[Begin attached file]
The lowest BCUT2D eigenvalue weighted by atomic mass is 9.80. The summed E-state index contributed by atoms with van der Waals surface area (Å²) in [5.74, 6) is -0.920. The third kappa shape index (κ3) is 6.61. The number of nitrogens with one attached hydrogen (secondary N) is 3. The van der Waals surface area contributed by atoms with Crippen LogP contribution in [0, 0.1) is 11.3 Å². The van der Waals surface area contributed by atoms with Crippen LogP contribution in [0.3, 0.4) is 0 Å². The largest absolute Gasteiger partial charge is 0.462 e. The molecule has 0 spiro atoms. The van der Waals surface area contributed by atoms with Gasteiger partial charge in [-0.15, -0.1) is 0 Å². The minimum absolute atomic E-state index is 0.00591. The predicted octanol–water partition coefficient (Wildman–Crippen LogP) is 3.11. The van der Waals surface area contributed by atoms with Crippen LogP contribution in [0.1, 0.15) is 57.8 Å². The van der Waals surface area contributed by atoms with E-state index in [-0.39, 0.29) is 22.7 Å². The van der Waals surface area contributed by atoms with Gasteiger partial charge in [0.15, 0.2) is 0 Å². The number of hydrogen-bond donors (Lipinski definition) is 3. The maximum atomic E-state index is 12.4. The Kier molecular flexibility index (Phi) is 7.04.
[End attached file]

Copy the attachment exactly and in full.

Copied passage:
The lowest BCUT2D eigenvalue weighted by atomic mass is 9.80. The summed E-state index contributed by atoms with van der Waals surface area (Å²) in [5.74, 6) is -0.920. The third kappa shape index (κ3) is 6.61. The number of nitrogens with one attached hydrogen (secondary N) is 3. The van der Waals surface area contributed by atoms with Crippen LogP contribution in [0, 0.1) is 11.3 Å². The van der Waals surface area contributed by atoms with Crippen LogP contribution in [0.3, 0.4) is 0 Å². The largest absolute Gasteiger partial charge is 0.462 e. The molecule has 0 spiro atoms. The van der Waals surface area contributed by atoms with Gasteiger partial charge in [-0.15, -0.1) is 0 Å². The minimum absolute atomic E-state index is 0.00591. The predicted octanol–water partition coefficient (Wildman–Crippen LogP) is 3.11. The van der Waals surface area contributed by atoms with Crippen LogP contribution in [0.1, 0.15) is 57.8 Å². The van der Waals surface area contributed by atoms with E-state index in [-0.39, 0.29) is 22.7 Å². The van der Waals surface area contributed by atoms with Gasteiger partial charge in [0.15, 0.2) is 0 Å². The number of hydrogen-bond donors (Lipinski definition) is 3. The maximum atomic E-state index is 12.4. The Kier molecular flexibility index (Phi) is 7.04.